To Roger Scruton, Art Was a Sign of a Society’s Moral Integrity

The late English philosopher Roger Scruton devoted much of his career to probing the links between tradition and the moral life. Another abiding concern of his work was beauty, a philosophical subject about which he published major studies, covering music, architecture, and the visual arts. Reviewing a new book by Ferenc Hörcher on the role of aesthetics in Scruton’s thought, Ronen Shoval writes:

As one of the most prominent and productive conservative thinkers of the late 20th and early 21st centuries, Scruton lived a long and prolific life as he dedicated himself to exploring philosophy. His life was characterized by a deep appreciation for tradition, community, and the aesthetic aspects of the human experience. He was renowned for his ability to combine theoretical understanding with practical applications.

One of the central themes Hörcher developed in his book is “aesthetic conservatism,” a term that captures Scruton’s belief in the importance of beauty and art in a healthy society. Scruton argued that art, culture, and tradition are not only intrinsically valuable but also essential to a community’s social and moral fabric. He saw the degradation of art and culture as symptomatic of social decline.

Read more at Public Discourse

More about: Art, Conservatism, Philosophy, Roger Scruton

 

Hizballah Is Learning Israel’s Weak Spots

On Tuesday, a Hizballah drone attack injured three people in northern Israel. The next day, another attack, targeting an IDF base, injured eighteen people, six of them seriously, in Arab al-Amshe, also in the north. This second attack involved the simultaneous use of drones carrying explosives and guided antitank missiles. In both cases, the defensive systems that performed so successfully last weekend failed to stop the drones and missiles. Ron Ben-Yishai has a straightforward explanation as to why: the Lebanon-backed terrorist group is getting better at evading Israel defenses. He explains the three basis systems used to pilot these unmanned aircraft, and their practical effects:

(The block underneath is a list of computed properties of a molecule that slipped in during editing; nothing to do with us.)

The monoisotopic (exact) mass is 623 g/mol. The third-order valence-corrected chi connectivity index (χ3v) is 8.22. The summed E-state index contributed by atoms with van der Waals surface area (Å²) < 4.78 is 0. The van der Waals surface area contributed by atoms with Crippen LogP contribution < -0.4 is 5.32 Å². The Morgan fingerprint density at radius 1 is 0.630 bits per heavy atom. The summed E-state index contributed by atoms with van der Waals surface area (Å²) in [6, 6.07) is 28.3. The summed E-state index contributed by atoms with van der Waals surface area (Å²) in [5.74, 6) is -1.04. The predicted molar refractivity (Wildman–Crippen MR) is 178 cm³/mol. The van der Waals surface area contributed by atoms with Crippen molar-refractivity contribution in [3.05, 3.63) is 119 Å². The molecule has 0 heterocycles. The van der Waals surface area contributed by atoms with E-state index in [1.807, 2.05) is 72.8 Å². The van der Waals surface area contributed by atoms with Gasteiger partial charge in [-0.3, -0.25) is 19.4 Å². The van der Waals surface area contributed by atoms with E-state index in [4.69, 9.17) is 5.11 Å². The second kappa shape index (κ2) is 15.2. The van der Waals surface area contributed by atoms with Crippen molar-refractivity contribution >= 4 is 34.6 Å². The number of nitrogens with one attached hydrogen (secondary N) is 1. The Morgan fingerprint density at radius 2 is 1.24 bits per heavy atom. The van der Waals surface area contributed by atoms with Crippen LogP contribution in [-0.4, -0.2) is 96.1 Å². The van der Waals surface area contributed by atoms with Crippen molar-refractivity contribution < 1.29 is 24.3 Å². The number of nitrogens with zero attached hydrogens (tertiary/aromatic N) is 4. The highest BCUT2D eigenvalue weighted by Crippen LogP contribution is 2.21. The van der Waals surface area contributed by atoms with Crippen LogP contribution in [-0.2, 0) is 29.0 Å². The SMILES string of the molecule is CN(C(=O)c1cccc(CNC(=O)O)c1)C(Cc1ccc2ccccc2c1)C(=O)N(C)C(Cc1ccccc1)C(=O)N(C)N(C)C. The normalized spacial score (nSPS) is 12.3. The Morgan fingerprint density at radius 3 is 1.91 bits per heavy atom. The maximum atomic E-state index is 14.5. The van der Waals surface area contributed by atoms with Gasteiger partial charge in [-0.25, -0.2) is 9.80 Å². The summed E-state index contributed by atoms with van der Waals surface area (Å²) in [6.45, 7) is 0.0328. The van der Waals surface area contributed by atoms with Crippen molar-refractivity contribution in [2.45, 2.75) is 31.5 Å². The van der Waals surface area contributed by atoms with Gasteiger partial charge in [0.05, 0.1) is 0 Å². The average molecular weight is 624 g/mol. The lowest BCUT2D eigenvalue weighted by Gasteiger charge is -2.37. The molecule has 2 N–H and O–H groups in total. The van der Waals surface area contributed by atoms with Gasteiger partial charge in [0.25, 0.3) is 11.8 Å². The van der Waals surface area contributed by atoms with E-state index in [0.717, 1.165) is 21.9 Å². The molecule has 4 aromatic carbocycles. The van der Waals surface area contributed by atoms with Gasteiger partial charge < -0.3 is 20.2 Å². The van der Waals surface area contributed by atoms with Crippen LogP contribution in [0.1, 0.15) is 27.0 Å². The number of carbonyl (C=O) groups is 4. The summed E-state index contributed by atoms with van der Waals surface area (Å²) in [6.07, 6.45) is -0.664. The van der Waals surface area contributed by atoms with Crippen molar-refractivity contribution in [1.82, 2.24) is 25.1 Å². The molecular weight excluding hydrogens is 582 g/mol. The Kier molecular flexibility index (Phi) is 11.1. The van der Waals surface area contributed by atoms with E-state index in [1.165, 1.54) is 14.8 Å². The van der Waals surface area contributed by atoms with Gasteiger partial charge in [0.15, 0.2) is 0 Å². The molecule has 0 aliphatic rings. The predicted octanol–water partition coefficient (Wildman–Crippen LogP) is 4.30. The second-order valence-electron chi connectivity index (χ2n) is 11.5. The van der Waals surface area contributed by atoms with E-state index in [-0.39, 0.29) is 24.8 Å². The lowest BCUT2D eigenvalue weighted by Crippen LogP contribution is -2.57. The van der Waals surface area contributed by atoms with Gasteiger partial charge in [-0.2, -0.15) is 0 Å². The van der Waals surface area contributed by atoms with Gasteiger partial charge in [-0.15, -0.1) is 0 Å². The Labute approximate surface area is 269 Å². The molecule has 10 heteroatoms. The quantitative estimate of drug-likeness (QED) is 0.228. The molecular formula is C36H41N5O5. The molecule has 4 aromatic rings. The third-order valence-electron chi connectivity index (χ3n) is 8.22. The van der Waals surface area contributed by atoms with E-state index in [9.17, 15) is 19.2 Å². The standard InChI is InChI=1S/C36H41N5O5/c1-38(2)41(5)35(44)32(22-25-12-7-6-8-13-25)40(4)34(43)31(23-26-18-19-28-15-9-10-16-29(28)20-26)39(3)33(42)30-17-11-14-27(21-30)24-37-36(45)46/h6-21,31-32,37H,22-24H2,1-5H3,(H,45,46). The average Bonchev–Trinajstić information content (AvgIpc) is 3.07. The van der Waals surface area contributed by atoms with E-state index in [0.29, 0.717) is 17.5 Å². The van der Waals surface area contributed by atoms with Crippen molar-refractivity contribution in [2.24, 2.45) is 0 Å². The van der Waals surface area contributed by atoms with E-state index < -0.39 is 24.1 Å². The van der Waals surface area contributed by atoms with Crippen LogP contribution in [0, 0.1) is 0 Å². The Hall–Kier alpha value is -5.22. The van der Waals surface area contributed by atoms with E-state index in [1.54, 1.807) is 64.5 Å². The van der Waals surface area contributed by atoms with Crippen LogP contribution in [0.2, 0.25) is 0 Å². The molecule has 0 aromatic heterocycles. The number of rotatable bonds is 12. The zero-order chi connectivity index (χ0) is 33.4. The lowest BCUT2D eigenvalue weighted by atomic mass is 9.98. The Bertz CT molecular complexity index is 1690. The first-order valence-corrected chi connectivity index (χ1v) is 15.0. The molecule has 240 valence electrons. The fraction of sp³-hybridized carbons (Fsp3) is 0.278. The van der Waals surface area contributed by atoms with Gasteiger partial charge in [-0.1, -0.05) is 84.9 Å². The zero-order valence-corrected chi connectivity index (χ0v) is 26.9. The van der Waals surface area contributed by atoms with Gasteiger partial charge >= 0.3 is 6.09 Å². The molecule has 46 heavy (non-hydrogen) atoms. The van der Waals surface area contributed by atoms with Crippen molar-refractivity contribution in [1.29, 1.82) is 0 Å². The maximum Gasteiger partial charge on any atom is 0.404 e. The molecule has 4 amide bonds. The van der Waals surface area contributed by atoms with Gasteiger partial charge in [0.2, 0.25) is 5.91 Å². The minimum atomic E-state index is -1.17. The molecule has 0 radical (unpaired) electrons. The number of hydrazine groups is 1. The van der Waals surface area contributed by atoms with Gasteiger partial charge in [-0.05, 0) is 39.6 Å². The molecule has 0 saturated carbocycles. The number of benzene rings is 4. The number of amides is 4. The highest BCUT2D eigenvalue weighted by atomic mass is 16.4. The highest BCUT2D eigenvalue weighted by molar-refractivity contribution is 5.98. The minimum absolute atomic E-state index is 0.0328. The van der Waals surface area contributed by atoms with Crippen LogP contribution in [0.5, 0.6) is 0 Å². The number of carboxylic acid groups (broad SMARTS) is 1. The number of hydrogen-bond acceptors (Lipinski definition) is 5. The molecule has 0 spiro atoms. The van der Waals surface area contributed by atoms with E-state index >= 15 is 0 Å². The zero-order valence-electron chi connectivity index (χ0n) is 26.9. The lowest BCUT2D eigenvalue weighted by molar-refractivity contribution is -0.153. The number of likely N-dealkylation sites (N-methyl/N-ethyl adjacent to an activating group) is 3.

These systems allow drones to act similarly to fighter jets, using “dead zones”—areas not visible to radar or other optical detection—to approach targets. They fly low initially, then ascend just before crashing and detonating on the target. The terrain of southern Lebanon is particularly conducive to such attacks.

But this requires skills that the terror group has honed over months of fighting against Israel. The latest attacks involved a large drone capable of carrying over 50 kg (110 lbs.) of explosives. The terrorists have likely analyzed Israel’s alert and interception systems, recognizing that shooting down their drones requires early detection to allow sufficient time for launching interceptors.

The IDF tries to detect any incoming drones on its radar, as it had done prior to the war. Despite Hizballah’s learning curve, the IDF’s technological edge offers an advantage. However, the military must recognize that any measure it takes is quickly observed and analyzed, and even the most effective defenses can be incomplete. The terrain near the Lebanon-Israel border continues to pose a challenge, necessitating technological solutions and significant financial investment.

Read more at Ynet

More about: Hizballah, Iron Dome, Israeli Security